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Cancer. All of us, somewhere along the line, have or will come into contact with it. A family member, friend, or a distant work colleague; quietly appearing one day with a buzz cut or a scarf tied around their head.
“Cancer affects all of us, whether you’re a daughter, mother, sister, friend, coworker, doctor, or patient.” – Jennifer Aniston
Until we see it up close like that, it can be easy to pretend it isn’t real. That we and the ones we love are somehow immune to the disease. It can be easy to allow ourselves to think: that won’t happen to me. Not to my family. The shock that they too could be just as vulnerable as everybody else.
Medicine has advanced enormously over the last fifty years. Vaccines, antibiotics, organ transplants, X-rays, keyhole surgery (to name a few). All of it lengthening the life expectancy of the average kiwi adult to approximately 81 years. A far cry from the 1950s, which saw the average male living only until his mid-late 60s and the average female just passing her 70th birthday.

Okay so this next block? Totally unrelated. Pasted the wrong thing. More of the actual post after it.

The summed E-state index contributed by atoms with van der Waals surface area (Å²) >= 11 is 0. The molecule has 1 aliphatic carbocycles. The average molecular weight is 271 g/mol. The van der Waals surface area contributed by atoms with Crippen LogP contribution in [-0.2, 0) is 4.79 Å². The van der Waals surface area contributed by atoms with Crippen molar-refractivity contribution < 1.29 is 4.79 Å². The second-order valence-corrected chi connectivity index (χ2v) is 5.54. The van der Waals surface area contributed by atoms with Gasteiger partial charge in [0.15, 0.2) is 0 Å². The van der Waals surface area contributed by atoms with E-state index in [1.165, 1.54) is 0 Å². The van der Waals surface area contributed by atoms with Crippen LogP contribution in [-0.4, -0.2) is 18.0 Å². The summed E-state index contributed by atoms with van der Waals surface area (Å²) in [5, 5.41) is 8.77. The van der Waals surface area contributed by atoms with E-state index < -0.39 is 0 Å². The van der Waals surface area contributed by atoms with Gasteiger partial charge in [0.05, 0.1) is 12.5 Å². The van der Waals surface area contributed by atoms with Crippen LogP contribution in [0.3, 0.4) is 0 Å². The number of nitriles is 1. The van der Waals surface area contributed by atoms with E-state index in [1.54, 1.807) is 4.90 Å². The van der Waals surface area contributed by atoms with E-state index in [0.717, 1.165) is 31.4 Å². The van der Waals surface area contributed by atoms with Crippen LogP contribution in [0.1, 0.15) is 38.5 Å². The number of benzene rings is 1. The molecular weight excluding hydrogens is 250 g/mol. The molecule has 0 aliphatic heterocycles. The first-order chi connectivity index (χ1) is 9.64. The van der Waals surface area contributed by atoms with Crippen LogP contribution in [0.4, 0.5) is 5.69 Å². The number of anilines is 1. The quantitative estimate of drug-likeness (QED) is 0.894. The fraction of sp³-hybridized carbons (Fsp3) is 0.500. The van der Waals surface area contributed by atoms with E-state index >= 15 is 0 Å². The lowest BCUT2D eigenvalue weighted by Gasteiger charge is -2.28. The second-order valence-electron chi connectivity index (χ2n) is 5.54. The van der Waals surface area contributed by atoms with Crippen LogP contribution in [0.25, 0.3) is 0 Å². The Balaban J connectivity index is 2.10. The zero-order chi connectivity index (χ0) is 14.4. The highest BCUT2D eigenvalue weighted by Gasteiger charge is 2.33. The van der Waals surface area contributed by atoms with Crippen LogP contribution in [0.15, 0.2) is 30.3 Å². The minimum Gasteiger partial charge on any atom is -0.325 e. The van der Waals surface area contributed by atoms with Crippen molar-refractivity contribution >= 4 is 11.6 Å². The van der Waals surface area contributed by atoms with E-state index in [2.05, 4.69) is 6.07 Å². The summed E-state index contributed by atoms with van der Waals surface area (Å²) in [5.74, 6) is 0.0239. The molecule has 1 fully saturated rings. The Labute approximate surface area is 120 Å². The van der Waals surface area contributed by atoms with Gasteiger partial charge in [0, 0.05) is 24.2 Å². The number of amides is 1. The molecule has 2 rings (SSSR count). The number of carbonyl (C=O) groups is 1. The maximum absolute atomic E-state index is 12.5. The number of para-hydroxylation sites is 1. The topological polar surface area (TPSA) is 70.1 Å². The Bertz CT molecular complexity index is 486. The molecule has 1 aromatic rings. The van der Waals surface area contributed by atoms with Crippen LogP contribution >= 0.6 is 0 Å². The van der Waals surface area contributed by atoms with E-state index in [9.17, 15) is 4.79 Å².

Cancer treatments too have come a long way. Meaning that now days being diagnosed with cancer, in a lot of cases, is the just beginning in a journey to get well. Like actress Jennifer Saunders famously said of her dealings with breast cancer “I don’t call it a battle, it’s a process you go through and I try…to de-catastrophise the process. It’s a cure you go through and you try and get better.”
In New Zealand, we are lucky. Via the public health system we have access to free medical care. A lifesaver for those who don’t have health insurance or don’t have the finances to pay for private treatment.
Choosing to opt for private treatment is usually done so as to avoid any possible delay. When it comes to beginning cancer treatment it’s a case of ‘the sooner the better’. But if you do choose to pay your own way in order to speed things up, what kind of costs are you looking at?